iXBT/Digit-Life: What was the reason of recent increase of VIA's and other vendors' chipsets prices?

I can't speak for other vendors, but in the case of VIA I think you can attribute it to simple supply and demand economics. With the major foundries currently running at over capacity, price rises across the industry are inevitable.

iXBT/Digit-Life: You have succeeded with your Athlon64 chipsets. And recently you have introduced your K8T880 and K8T890 chipcets. What are your plans for AMD chipsets, what products to expect from VIA soon?

To date, about 90% of Athlon 64 compatible motherboards shipped are based on a VIA K8 Series chipset, and we expect to maintain that dominant position with an impressive future roadmap for the platform. In May, we announced our second generation chipset for the AMD Athlon 64 and Opteron processor platform, the VIA K8T800 Pro. Since the launch of AMD's new 939-pin versions of the Athlon 64 processors, uptake for the VIA K8T800 Pro has been swift and you can already see a number of K8T800 Pro motherboards in the market. Beyond that, we are already sampling the VIA K8T890 which we expect to be the first available PCI Express chipset for the AMD processor platform.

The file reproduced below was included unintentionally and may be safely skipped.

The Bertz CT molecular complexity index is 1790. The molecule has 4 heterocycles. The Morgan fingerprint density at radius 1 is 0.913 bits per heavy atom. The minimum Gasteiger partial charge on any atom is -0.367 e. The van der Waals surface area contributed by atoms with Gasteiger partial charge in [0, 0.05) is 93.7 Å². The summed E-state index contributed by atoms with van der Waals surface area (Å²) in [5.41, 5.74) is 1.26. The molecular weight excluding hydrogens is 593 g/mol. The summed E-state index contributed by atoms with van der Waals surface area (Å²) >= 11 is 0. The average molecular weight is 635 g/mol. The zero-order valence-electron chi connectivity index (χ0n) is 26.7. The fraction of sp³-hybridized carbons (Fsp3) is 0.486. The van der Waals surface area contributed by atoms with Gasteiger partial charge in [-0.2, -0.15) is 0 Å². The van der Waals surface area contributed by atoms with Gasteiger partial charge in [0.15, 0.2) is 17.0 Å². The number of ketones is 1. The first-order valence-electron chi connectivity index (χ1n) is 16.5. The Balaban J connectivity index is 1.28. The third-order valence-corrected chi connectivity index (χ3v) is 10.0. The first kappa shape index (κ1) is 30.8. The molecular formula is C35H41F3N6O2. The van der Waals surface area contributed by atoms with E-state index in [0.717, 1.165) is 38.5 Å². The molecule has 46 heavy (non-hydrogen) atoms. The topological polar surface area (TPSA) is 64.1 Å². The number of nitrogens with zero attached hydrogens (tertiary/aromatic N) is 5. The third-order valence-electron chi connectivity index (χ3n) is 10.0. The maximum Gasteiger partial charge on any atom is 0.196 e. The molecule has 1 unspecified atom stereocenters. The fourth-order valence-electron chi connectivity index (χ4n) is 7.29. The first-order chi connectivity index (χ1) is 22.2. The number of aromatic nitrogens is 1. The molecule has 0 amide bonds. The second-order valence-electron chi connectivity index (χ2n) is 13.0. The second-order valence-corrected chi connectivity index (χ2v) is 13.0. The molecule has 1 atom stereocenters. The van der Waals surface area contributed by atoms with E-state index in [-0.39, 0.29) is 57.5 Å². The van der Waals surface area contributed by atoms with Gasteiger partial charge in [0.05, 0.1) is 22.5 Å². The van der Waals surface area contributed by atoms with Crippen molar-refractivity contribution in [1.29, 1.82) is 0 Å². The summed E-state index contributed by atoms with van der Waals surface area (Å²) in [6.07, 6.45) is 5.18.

iXBT/Digit-Life: There is an opinion that PCI-express chipset makers could produce solutions for high performance servers (e.g. for AMD Opteron based ones). How could you comment the information that NVIDIA is going to launch an 8-processor chipset for hi-end Sun servers? Do you plan to enter the market of high performance UNIX-servers?

Unfortunately, I can't comment on the plans of other companies or indeed on our own plans in the server arena. All I can say is the VIA K8T800 has been adopted in a number of single and dual Opteron processor based server designs, so we already have a presence in this market.